3 Lessons From Tuesday’s Primaries

UNITED STATES - MAY 30: Sen. Thad Cochran, R-Miss., is interviewed outside of Methodist Olive Branch Hospital, after a tour of the facility in Olive Branch, Miss., May 30, 2014. 
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Scott Bland
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Scott Bland
June 25, 2014, 7:45 a.m.

Tues­day’s primar­ies were a fit­ting se­quel to the last round on June 10, when House Ma­jor­ity Lead­er Eric Can­tor (R) lost his seat. Here are three les­sons we took from a wild primary night:

— Those who best know the rules, like Pres­id­ent Obama‘s 2008 primary cam­paign, will of­ten win the game. Team Co­chran had its flaws, but they ran a bet­ter race than his op­pon­ents in Mis­sis­sippi, start­ing with the key real­iz­a­tion that they should tap black voters who hadn’t par­ti­cip­ated in the June 3 elec­tions (and didn’t want the hard-right Chris McDaniel (R) to win) to vote in the open primary run­off. It was a com­pletely leg­al, reas­on­able, stra­tegic move that ap­pears to have clinched a Co­chran vic­tory that prob­ably couldn’t have happened oth­er­wise.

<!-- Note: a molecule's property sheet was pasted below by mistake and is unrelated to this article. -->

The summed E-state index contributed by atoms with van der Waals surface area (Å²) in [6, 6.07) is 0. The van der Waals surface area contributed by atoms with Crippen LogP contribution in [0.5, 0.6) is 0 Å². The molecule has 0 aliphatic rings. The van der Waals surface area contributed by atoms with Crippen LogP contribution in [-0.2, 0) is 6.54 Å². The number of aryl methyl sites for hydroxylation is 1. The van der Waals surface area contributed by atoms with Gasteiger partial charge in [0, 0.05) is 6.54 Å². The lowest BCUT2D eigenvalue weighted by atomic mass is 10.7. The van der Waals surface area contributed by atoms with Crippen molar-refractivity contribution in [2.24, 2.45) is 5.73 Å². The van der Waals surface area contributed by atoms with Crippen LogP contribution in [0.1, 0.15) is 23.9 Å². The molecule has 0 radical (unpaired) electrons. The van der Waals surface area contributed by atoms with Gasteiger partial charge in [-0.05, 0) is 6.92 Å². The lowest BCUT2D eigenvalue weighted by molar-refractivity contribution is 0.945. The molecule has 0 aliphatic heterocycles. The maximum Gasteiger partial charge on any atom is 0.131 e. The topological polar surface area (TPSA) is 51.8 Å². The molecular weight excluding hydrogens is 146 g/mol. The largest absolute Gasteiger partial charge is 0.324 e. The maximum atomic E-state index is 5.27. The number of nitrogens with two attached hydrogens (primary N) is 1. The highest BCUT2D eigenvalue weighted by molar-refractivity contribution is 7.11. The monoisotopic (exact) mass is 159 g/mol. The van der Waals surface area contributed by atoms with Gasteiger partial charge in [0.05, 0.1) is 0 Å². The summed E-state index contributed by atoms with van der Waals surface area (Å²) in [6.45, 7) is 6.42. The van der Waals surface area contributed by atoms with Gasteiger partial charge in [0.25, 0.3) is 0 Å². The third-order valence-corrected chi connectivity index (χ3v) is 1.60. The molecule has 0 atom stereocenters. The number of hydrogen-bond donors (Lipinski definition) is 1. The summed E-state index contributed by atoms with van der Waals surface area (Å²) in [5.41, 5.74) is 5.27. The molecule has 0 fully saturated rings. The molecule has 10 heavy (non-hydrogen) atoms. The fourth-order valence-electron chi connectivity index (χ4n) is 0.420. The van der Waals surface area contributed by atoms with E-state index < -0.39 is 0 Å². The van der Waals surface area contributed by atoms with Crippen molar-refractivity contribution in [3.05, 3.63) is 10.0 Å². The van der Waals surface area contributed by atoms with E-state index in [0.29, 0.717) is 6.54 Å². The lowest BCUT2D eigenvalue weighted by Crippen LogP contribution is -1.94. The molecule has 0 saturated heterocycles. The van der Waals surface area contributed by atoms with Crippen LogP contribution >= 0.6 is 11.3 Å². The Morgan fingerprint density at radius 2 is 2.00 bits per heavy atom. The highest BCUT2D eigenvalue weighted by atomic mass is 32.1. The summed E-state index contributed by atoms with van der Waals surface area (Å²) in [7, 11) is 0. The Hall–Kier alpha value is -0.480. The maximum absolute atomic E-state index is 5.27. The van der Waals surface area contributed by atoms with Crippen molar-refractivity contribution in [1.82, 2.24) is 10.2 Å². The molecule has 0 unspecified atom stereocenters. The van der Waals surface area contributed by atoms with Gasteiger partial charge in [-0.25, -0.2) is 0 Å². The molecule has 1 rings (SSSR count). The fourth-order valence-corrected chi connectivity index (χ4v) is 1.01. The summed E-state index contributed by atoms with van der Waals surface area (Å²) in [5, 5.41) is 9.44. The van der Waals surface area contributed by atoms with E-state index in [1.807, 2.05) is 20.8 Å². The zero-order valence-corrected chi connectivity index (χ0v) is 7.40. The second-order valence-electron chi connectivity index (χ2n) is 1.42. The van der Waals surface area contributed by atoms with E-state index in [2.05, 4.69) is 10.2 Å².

— Mean­while, an­oth­er les­son on race and polit­ics ree­m­erged in NY-13, where Rep. Charlie Ran­gel (D) nar­rowly leads a primary that hasn’t yet been called. His­pan­ic voters out­num­ber Afric­an-Amer­ic­ans nearly 2-to-1 in Ran­gel’s dis­trict, but trans­lat­ing those pop­u­la­tion num­bers in­to votes isn’t simple, as we also saw in Afric­an-Amer­ic­an Rep. Marc Vea­sey‘s (D) ma­jor­ity-His­pan­ic TX-33 in 2012. Re­l­at­ively high­er black turnout ap­pears to have saved Ran­gel again.

— The third les­son: Most in­cum­bents are still win­ning, but don’t mis­take that for safety (at least the way we’ve known it). As we told sub­scribers two weeks ago, Reps. Doug Lam­born (R-CO) and Richard Hanna (R-NY) were the fore­most can­did­ates for Can­tor-like sur­prises after quiet primar­ies, and at 53% Tues­day night, they both came very close to los­ing. Lam­born is es­pe­cially in­ter­est­ing: He’s about as con­ser­vat­ive as you can get, and his chal­lenger was dis­liked by many of Lam­born’s former fierce crit­ics. But Lam­born is just not well-liked by his primary voters. That might have been easi­er to get away with, once upon a time, but primar­ies are prov­ing less and less for­giv­ing for in­cum­bents. More are get­ting pulled in­to dog­fights, in­clud­ing at least 14 mem­bers who fin­ished un­der 60% so far this year.

We’re about to enter a quiet primary spell, with only a few run­offs in Ju­ly. But there is still plenty to think about after last night.
— Scott Bland

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